January 28, 2013
Defining marketing can be rather challenging since many definitions for marketing exist. A personal attempt to define marketing will be completed after successfully defining the term from two creditable sources. Based on these definitions, an attempt to explain the importance of marketing in organizational success will be completed.
Marketing can be described in many different ways. It all depends on how the reader interprets or perceives the definition to mean. According to Perreault, Cannon, and McCarthy (2011), marketing is defined as the performance of activities that seek to ...view middle of the document...
Businesses must ensure that the product that they are wishing to market is researched and appeals to its target audience. Under marketing a product and not spending enough money, effort, and time to correctly advertise a product can lead to failure because not enough of the target audience is being reached. However, over marketing a product can also have its consequences as well. Running too many ads about a product can lead to consumers becoming over stimulated about the product and tired of it.
This weekend is a perfect example of maximizing on the amount of customers a business can reach about a product. Super Bowl weekend has become an advertising escapade. Audiences from around the world tune into the Super Bowl not only to watch the football championship game, but to watch the commercials as well. During Super Bowl XLVI an estimated 111 million viewers (i.e., consumers) watched the game.
If a commercial does not entice consumers to purchase the product, it is not successful. A funny and/or memorable Super Bowl commercial is a waste of time and money if it does not stimulate sales. According to the Associated Press, the average Super Bowl ad cost average is $3.5 million; thatâ€™s a serious blow to the advertising budget (Bickle, 2012).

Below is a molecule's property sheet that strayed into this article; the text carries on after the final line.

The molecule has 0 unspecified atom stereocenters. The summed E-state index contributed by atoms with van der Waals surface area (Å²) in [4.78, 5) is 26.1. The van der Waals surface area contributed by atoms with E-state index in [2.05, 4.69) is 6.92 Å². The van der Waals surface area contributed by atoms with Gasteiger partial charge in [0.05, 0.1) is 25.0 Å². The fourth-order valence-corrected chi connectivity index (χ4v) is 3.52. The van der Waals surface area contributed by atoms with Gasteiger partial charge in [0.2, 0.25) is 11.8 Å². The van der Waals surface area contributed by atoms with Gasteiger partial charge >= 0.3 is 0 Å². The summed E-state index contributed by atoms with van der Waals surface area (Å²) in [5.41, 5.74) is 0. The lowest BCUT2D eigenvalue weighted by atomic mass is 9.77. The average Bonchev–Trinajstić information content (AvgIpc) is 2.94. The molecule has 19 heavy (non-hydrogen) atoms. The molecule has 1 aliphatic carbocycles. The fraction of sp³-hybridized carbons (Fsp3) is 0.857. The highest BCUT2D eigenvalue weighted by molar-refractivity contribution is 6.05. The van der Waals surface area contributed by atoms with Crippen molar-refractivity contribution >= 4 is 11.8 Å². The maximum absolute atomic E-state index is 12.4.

BIGinsightTM asked consumers their opinions about Super Bowl commercials. 7.3% state that commercials influence him/her to search online for more information; 8.4% state that the commercials influence him/her to buy products from the advertisers. 16.9% become more aware of the advertiserâ€™s brand. Only 4.4% state that the commercials bother them (Bickle, 2012).
Axe is not a retail company, but it is a great example of a brand that is well-positioned for measurable marketing success from Super Bowl XLVII. The men's grooming products company is launching a line of products branded as "Apollo" and its Super Bowl promotion will include a giveaway that drunken millennials will think is sick - a chance to win a trip into outer space - and one they can sign up for immediately (Farfan, 2013).
Mercedes Benz seems to have already scored big in the Super Bowl commercial advertising game. Being both the first and the most controversial (so far) the Mercedes Benz Kate Upton teaser reveals that the Mercedes marketing team is relying on the time-honored belief that sex sells anything and that an association with a Victoria's Secret lingerie supermodel like Kate Upton can make anything sexy (Farfan, 2013).
The Mercedes Benz Super Bowl commercial teaser has been viewed more than five...